X-Men Origins: Wolverine
Film review by: Witney Seibold
A film like “X-Men Origins: Wolverine” is probably cursing films like “The Dark Knight” and “Spider-Man 2” for setting the bar so high. Had “Wolverine” been released in 2000, it would have been the pinnacle of superhero entertainment. Sadly, when contrasted with superhero movies that have bothered to take themselves seriously, “Wolverine” comes across as immature and over-the-top and even a bit silly.
Mind you, this does not mean the film is bad. Indeed, “Wolverine” is a perfectly entertaining film. It’s not smart, it’s not complicated, it’s not deep, but it doesn’t strive to be. It’s a fast-paced, exciting, engaging action film. It has a lot of interesting characters, a lot of flashy, fun superpowers, some good actors, and the most rudimentary of motivations. “Wolverine” passes with flying colors.
James Logan (Hugh Jackman) was born in Canada in the 1840s (Canada wasn’t formed until the 1860s, but never mind). He and his brother Victor (Liev Schreiber) were born with mutations that give them ultra-fast healing powers, animal-like senses, and retractable bone claws. It’s not explained why, but these two brothers fought in all of America’s major wars, including the Civil War, WWI, WWII, and even Vietnam. Their undying bloodlust attracted the attention of one William Stryker (a very good Danny Huston, impersonating Brian Cox from “X2: X-Men United”), who has assembled a team of other superhumans to mysterious ends. James and Victor become good friends with a guy who can plug up tanks with his fist (Kevin Durand), a guy who is a supernaturally good shot (Daniel Henney), a guy who can control machines with his mind (Dominic Monaghan), a guy who can teleport (Will.i.Am from The Black-eyed Peas), and a guy who can cuts bullets in half with a sword (an underused Ryan Reynolds). I mention them all because they will all show up later in the film.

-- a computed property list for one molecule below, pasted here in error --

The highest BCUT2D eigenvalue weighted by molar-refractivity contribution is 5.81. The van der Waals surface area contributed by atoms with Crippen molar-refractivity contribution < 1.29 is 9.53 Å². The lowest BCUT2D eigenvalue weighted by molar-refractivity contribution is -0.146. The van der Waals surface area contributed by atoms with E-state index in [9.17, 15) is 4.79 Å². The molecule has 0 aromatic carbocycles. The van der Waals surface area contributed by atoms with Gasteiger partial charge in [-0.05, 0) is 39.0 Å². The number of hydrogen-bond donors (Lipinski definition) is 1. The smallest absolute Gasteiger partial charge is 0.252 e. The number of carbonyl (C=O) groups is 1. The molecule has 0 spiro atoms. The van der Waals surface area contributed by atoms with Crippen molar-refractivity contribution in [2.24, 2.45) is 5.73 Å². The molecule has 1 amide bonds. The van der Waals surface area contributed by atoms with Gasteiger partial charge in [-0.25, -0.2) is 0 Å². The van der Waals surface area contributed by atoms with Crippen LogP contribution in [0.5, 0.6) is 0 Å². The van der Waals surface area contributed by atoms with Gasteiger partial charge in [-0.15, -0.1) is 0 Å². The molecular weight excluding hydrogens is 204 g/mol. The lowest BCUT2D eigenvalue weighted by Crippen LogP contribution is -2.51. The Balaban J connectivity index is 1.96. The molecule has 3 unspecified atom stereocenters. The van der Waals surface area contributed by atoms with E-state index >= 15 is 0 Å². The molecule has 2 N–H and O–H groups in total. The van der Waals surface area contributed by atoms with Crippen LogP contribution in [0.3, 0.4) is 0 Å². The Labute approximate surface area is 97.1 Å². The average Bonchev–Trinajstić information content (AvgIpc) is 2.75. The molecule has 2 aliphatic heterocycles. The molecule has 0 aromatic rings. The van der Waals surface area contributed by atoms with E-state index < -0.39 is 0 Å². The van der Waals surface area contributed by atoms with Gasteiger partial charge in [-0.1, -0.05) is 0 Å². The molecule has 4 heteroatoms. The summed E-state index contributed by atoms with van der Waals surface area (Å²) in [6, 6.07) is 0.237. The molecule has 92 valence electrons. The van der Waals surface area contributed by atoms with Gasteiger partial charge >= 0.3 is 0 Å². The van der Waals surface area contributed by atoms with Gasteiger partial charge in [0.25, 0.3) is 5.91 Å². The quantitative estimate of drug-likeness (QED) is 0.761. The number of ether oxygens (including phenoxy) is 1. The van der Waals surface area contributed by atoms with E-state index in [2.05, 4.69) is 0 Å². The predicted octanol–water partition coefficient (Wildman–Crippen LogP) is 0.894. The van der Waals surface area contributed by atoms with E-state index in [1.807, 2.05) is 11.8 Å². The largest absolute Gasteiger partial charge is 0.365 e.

Eventually this klatch of supersoldiers becomes too brutal for James, and he retires to the woods of Canada with a blue-eyed hottie (Lynn Collins). She is killed (oops), and James volunteers to become infused with an indestructible metal called “adamantium” in order to get revenge on the person(s) responsible for her death. The rest of the film is his involved hunt in tracking down the killers. Most of the film takes place in the early 1980s, but we know from the first “X-Men” film that James/Wolverine will lose his memory before the film is over.
I saw a late night screening of this film, and most of the viewers, upon exiting, did little more than complain about how the film deviates from the comic book source material. These deviations, though, will not be spotted unless you are a hardcore comics reader. You may need to see the first two “X-Men” films to fully understand some of the story’s minutiae, but it’s still clear and exciting on its own terms.
“X-Men Origins” was directed by Gavin Hood who has made soulful political films like “Tsotsi” and “Rendition.” He’s an odd choice for a superhero blockbuster, but he handles the material as well as could be expected. There’s not a huge amount of style in his direction. There’s not a huge amount of wit to the screenplay. There’s not a whole lot, indeed, of interesting traits granted to Wolverine, who merely grunts like Dirty Harry, and is motivated by simple revenge.
For a movie aimed at 16-year-old boys, though, it’s spectacular. I recommend it.